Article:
The Mexican Revolution (1910-1920) propelled a cultural renaissance at home and sparked the imagination of leftist intellectuals throughout Latin America, who dreamed of a future in which a commitment to social justice would replace centuries of oppression and inequality. The conflict, which began as liberal opposition to the re-election of Porfirio Díaz, president since 1876, became an unequivocal expression of discontent from Mexico’s disenfranchised communities. 1 United in the south under Emiliano Zapata and under Pancho Villa in the north, revolutionaries demanded land reform, improved working conditions, and betterments to social welfare from the state-calls answered by the Constitution of 1917. The post-revolutionary moment became a time of spirited optimism during which different public actors worked together to construct a new society.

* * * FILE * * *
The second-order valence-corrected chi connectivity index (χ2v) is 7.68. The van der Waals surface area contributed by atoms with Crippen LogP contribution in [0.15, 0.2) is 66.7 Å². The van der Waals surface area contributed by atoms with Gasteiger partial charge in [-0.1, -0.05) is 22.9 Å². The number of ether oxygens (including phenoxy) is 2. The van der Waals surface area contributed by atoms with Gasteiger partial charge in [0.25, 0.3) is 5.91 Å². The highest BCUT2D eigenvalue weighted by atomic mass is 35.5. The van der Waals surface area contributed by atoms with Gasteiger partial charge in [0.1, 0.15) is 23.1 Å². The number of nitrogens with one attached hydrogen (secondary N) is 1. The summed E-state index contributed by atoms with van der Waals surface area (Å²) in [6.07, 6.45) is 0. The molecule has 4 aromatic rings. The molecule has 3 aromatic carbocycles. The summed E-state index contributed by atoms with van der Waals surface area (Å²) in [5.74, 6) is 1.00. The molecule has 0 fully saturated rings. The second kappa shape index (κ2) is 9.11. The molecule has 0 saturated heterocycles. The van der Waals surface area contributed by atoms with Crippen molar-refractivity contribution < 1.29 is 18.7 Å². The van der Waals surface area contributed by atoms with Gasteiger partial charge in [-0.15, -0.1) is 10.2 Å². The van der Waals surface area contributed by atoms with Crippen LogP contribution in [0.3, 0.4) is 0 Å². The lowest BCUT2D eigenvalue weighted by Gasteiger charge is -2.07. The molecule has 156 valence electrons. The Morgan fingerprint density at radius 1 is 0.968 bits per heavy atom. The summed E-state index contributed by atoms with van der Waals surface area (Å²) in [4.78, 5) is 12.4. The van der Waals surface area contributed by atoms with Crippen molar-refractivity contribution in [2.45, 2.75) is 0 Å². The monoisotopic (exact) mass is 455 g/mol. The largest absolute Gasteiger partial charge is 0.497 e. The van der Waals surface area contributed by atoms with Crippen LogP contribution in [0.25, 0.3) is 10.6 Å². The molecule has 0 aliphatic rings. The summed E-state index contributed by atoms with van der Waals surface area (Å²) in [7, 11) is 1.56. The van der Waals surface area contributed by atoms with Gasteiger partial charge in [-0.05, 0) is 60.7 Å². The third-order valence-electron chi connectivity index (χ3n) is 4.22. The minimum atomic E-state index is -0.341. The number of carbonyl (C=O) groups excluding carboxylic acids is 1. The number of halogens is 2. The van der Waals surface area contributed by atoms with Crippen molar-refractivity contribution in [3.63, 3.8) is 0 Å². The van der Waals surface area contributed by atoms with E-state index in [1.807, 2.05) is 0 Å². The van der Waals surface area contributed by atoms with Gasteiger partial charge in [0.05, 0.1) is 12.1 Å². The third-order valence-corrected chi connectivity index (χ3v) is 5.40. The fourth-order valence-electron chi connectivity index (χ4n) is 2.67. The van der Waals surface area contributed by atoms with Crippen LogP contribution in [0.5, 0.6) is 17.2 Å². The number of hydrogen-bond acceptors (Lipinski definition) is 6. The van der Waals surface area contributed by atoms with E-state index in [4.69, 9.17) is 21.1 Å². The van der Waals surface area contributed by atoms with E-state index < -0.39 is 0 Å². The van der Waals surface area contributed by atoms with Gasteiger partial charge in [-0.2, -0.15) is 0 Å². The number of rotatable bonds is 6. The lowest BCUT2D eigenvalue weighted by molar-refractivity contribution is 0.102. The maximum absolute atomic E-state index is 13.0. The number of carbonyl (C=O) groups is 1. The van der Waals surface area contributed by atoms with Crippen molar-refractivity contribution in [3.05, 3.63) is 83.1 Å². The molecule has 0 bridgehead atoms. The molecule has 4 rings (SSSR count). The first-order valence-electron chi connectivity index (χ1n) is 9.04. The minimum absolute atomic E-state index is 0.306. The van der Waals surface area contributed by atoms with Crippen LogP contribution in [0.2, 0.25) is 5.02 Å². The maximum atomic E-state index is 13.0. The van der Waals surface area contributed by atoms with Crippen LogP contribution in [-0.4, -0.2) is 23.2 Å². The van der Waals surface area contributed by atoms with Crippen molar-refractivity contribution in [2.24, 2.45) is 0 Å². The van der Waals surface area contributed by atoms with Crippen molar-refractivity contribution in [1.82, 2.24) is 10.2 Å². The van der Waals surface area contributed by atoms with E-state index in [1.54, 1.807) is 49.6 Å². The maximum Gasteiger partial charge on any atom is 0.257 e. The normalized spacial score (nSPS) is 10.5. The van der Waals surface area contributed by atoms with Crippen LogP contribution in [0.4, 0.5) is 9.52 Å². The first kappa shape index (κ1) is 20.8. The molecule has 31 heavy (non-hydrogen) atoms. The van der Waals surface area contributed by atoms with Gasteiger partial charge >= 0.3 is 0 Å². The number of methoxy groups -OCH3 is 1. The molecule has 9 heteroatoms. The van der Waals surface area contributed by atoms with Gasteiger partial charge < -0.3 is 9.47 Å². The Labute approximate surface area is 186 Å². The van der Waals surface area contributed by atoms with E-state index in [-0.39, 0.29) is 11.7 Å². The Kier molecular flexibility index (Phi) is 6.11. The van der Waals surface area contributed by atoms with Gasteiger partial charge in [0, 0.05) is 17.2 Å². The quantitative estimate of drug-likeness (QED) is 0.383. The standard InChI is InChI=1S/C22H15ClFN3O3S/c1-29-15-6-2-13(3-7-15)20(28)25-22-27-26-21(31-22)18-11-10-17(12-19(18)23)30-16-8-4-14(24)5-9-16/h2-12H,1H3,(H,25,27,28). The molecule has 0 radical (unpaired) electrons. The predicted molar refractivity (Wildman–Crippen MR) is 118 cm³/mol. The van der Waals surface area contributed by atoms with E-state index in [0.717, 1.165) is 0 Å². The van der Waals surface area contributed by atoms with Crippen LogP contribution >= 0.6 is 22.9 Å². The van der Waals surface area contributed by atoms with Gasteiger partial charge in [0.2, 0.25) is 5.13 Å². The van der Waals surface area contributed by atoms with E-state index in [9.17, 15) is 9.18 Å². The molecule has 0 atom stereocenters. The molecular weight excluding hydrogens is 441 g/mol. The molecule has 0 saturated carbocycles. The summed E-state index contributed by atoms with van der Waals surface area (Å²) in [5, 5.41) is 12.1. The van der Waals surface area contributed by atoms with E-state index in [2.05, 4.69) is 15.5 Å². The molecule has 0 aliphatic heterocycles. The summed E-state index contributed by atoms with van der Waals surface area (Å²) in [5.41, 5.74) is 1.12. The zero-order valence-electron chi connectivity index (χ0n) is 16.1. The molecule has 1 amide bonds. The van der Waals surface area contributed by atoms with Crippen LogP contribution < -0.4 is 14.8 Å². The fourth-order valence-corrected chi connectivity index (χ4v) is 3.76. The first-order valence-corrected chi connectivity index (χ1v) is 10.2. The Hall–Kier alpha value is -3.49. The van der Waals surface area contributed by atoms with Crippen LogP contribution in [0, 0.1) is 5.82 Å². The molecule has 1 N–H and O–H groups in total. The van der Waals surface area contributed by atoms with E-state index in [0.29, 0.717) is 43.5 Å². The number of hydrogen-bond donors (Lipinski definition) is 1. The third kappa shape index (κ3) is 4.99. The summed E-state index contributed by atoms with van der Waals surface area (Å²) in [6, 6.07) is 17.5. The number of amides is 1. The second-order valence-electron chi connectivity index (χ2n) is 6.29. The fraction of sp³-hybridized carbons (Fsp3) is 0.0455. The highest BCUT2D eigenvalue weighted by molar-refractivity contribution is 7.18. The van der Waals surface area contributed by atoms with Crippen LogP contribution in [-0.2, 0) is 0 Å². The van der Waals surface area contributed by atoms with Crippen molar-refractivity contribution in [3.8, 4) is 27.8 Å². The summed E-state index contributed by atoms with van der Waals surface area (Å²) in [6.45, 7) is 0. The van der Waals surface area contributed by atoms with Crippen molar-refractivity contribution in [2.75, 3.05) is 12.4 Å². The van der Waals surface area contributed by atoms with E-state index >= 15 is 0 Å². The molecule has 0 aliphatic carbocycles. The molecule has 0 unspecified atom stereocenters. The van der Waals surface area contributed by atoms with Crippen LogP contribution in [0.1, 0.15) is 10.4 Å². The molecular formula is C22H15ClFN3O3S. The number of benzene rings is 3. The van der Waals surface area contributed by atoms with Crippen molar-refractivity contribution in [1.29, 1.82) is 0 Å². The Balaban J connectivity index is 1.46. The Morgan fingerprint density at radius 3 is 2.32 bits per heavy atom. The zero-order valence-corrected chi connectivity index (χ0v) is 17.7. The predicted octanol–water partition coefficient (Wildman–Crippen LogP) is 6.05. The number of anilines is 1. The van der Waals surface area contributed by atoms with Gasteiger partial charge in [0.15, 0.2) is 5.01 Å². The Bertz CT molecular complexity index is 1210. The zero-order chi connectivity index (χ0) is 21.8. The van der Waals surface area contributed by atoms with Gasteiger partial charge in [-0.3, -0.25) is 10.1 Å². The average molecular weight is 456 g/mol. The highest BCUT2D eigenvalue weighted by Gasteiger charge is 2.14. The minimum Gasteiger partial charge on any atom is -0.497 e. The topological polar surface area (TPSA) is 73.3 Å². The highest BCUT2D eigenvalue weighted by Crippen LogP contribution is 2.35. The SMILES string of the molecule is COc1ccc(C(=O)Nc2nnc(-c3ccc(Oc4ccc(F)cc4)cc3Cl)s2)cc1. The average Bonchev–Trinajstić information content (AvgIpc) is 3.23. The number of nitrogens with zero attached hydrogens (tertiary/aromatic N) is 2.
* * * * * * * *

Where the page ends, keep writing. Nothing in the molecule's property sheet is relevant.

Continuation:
All Science Journal Classification (ASJC) codes
- Arts and Humanities(all)
- Social Sciences(all)